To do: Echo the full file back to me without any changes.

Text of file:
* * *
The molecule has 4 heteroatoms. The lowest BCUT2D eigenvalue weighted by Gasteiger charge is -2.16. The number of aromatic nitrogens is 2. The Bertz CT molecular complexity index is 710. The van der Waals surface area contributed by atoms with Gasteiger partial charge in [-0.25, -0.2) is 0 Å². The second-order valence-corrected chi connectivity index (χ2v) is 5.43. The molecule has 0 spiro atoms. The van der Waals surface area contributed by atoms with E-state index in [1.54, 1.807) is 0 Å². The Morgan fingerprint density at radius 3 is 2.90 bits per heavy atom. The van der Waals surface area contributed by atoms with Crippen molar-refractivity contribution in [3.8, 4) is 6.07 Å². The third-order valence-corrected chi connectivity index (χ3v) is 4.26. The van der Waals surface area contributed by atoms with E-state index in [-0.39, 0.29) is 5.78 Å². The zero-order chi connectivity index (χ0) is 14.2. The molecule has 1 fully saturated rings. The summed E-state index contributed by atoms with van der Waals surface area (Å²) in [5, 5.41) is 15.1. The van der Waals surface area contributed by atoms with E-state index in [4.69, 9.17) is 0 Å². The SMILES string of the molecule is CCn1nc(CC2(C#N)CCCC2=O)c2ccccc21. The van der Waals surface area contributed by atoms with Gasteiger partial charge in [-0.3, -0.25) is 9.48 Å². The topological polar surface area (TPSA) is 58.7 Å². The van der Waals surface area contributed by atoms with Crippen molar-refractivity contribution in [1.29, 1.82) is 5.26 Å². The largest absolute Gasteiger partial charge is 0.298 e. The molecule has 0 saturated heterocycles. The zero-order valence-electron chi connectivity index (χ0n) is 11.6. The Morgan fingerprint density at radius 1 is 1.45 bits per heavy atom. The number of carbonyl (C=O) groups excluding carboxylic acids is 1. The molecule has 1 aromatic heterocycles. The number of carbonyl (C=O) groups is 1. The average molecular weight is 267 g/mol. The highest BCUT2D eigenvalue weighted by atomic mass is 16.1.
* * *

The molecule has 4 heteroatoms. The lowest BCUT2D eigenvalue weighted by Gasteiger charge is -2.16. The number of aromatic nitrogens is 2. The Bertz CT molecular complexity index is 710. The van der Waals surface area contributed by atoms with Gasteiger partial charge in [-0.25, -0.2) is 0 Å². The second-order valence-corrected chi connectivity index (χ2v) is 5.43. The molecule has 0 spiro atoms. The van der Waals surface area contributed by atoms with E-state index in [1.54, 1.807) is 0 Å². The Morgan fingerprint density at radius 3 is 2.90 bits per heavy atom. The van der Waals surface area contributed by atoms with Crippen molar-refractivity contribution in [3.8, 4) is 6.07 Å². The third-order valence-corrected chi connectivity index (χ3v) is 4.26. The van der Waals surface area contributed by atoms with E-state index in [-0.39, 0.29) is 5.78 Å². The zero-order chi connectivity index (χ0) is 14.2. The molecule has 1 fully saturated rings. The summed E-state index contributed by atoms with van der Waals surface area (Å²) in [5, 5.41) is 15.1. The van der Waals surface area contributed by atoms with E-state index in [4.69, 9.17) is 0 Å². The SMILES string of the molecule is CCn1nc(CC2(C#N)CCCC2=O)c2ccccc21. The van der Waals surface area contributed by atoms with Gasteiger partial charge in [-0.3, -0.25) is 9.48 Å². The topological polar surface area (TPSA) is 58.7 Å². The van der Waals surface area contributed by atoms with Crippen molar-refractivity contribution in [1.29, 1.82) is 5.26 Å². The largest absolute Gasteiger partial charge is 0.298 e. The molecule has 0 saturated heterocycles. The zero-order valence-electron chi connectivity index (χ0n) is 11.6. The Morgan fingerprint density at radius 1 is 1.45 bits per heavy atom. The number of carbonyl (C=O) groups excluding carboxylic acids is 1. The molecule has 1 aromatic heterocycles. The number of carbonyl (C=O) groups is 1. The average molecular weight is 267 g/mol. The highest BCUT2D eigenvalue weighted by atomic mass is 16.1.